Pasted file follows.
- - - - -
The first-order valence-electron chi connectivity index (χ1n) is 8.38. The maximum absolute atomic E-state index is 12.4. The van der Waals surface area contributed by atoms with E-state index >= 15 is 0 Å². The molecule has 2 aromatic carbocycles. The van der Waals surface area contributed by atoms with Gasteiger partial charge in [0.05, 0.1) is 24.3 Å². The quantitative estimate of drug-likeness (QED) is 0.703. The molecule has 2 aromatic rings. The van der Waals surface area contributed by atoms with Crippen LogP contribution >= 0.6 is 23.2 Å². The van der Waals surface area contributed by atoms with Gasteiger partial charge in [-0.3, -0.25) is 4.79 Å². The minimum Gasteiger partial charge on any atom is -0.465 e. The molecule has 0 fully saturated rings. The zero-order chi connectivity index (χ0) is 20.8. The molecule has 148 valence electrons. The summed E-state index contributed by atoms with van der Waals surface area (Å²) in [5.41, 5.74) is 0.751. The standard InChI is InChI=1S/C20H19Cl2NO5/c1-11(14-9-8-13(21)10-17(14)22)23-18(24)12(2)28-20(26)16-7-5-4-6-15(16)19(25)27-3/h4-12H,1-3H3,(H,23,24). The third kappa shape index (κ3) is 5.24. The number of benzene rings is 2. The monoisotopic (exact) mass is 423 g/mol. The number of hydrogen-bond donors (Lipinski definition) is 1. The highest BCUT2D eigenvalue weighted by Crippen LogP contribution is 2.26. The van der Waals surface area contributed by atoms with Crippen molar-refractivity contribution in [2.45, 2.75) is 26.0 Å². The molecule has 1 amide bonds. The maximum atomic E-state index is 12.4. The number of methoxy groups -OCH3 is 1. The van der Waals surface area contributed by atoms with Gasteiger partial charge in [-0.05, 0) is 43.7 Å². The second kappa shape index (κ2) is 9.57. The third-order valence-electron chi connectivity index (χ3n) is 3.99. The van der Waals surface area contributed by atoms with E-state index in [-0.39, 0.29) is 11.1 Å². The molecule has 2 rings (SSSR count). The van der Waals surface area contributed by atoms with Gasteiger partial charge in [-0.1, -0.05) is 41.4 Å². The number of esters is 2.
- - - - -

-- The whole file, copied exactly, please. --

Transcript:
The first-order valence-electron chi connectivity index (χ1n) is 8.38. The maximum absolute atomic E-state index is 12.4. The van der Waals surface area contributed by atoms with E-state index >= 15 is 0 Å². The molecule has 2 aromatic carbocycles. The van der Waals surface area contributed by atoms with Gasteiger partial charge in [0.05, 0.1) is 24.3 Å². The quantitative estimate of drug-likeness (QED) is 0.703. The molecule has 2 aromatic rings. The van der Waals surface area contributed by atoms with Crippen LogP contribution >= 0.6 is 23.2 Å². The van der Waals surface area contributed by atoms with Gasteiger partial charge in [-0.3, -0.25) is 4.79 Å². The minimum Gasteiger partial charge on any atom is -0.465 e. The molecule has 0 fully saturated rings. The zero-order chi connectivity index (χ0) is 20.8. The molecule has 148 valence electrons. The summed E-state index contributed by atoms with van der Waals surface area (Å²) in [5.41, 5.74) is 0.751. The standard InChI is InChI=1S/C20H19Cl2NO5/c1-11(14-9-8-13(21)10-17(14)22)23-18(24)12(2)28-20(26)16-7-5-4-6-15(16)19(25)27-3/h4-12H,1-3H3,(H,23,24). The third kappa shape index (κ3) is 5.24. The number of benzene rings is 2. The monoisotopic (exact) mass is 423 g/mol. The number of hydrogen-bond donors (Lipinski definition) is 1. The highest BCUT2D eigenvalue weighted by Crippen LogP contribution is 2.26. The van der Waals surface area contributed by atoms with Crippen molar-refractivity contribution in [2.45, 2.75) is 26.0 Å². The molecule has 1 amide bonds. The maximum atomic E-state index is 12.4. The number of methoxy groups -OCH3 is 1. The van der Waals surface area contributed by atoms with Gasteiger partial charge in [-0.05, 0) is 43.7 Å². The second kappa shape index (κ2) is 9.57. The third-order valence-electron chi connectivity index (χ3n) is 3.99. The van der Waals surface area contributed by atoms with E-state index in [-0.39, 0.29) is 11.1 Å². The molecule has 2 rings (SSSR count). The van der Waals surface area contributed by atoms with Gasteiger partial charge in [-0.1, -0.05) is 41.4 Å². The number of esters is 2.